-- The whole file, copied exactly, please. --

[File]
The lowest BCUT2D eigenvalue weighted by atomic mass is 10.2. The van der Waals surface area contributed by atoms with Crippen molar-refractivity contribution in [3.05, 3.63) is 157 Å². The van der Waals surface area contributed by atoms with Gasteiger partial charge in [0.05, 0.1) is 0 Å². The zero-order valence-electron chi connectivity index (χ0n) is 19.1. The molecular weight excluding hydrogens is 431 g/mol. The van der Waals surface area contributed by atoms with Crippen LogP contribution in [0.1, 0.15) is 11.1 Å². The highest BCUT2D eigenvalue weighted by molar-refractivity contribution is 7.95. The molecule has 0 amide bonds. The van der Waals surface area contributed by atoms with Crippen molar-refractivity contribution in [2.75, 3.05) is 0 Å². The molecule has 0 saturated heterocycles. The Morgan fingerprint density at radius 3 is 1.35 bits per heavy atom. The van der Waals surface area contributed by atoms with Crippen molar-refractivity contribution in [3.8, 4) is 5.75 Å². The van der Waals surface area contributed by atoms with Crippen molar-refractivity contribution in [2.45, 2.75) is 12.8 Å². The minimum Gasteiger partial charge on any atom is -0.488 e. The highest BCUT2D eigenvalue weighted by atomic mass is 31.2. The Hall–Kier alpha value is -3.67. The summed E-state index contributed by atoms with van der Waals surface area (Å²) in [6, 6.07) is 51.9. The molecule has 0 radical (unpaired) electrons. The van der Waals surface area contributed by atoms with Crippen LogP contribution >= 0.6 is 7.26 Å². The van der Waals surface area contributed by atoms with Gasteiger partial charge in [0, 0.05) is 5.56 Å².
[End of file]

The lowest BCUT2D eigenvalue weighted by atomic mass is 10.2. The van der Waals surface area contributed by atoms with Crippen molar-refractivity contribution in [3.05, 3.63) is 157 Å². The van der Waals surface area contributed by atoms with Gasteiger partial charge in [0.05, 0.1) is 0 Å². The zero-order valence-electron chi connectivity index (χ0n) is 19.1. The molecular weight excluding hydrogens is 431 g/mol. The van der Waals surface area contributed by atoms with Crippen LogP contribution in [0.1, 0.15) is 11.1 Å². The highest BCUT2D eigenvalue weighted by molar-refractivity contribution is 7.95. The molecule has 0 amide bonds. The van der Waals surface area contributed by atoms with Crippen molar-refractivity contribution in [2.75, 3.05) is 0 Å². The molecule has 0 saturated heterocycles. The Morgan fingerprint density at radius 3 is 1.35 bits per heavy atom. The van der Waals surface area contributed by atoms with Crippen molar-refractivity contribution in [3.8, 4) is 5.75 Å². The van der Waals surface area contributed by atoms with Crippen molar-refractivity contribution in [2.45, 2.75) is 12.8 Å². The minimum Gasteiger partial charge on any atom is -0.488 e. The highest BCUT2D eigenvalue weighted by atomic mass is 31.2. The Hall–Kier alpha value is -3.67. The summed E-state index contributed by atoms with van der Waals surface area (Å²) in [6, 6.07) is 51.9. The molecule has 0 radical (unpaired) electrons. The van der Waals surface area contributed by atoms with Crippen LogP contribution >= 0.6 is 7.26 Å². The van der Waals surface area contributed by atoms with Gasteiger partial charge in [0, 0.05) is 5.56 Å².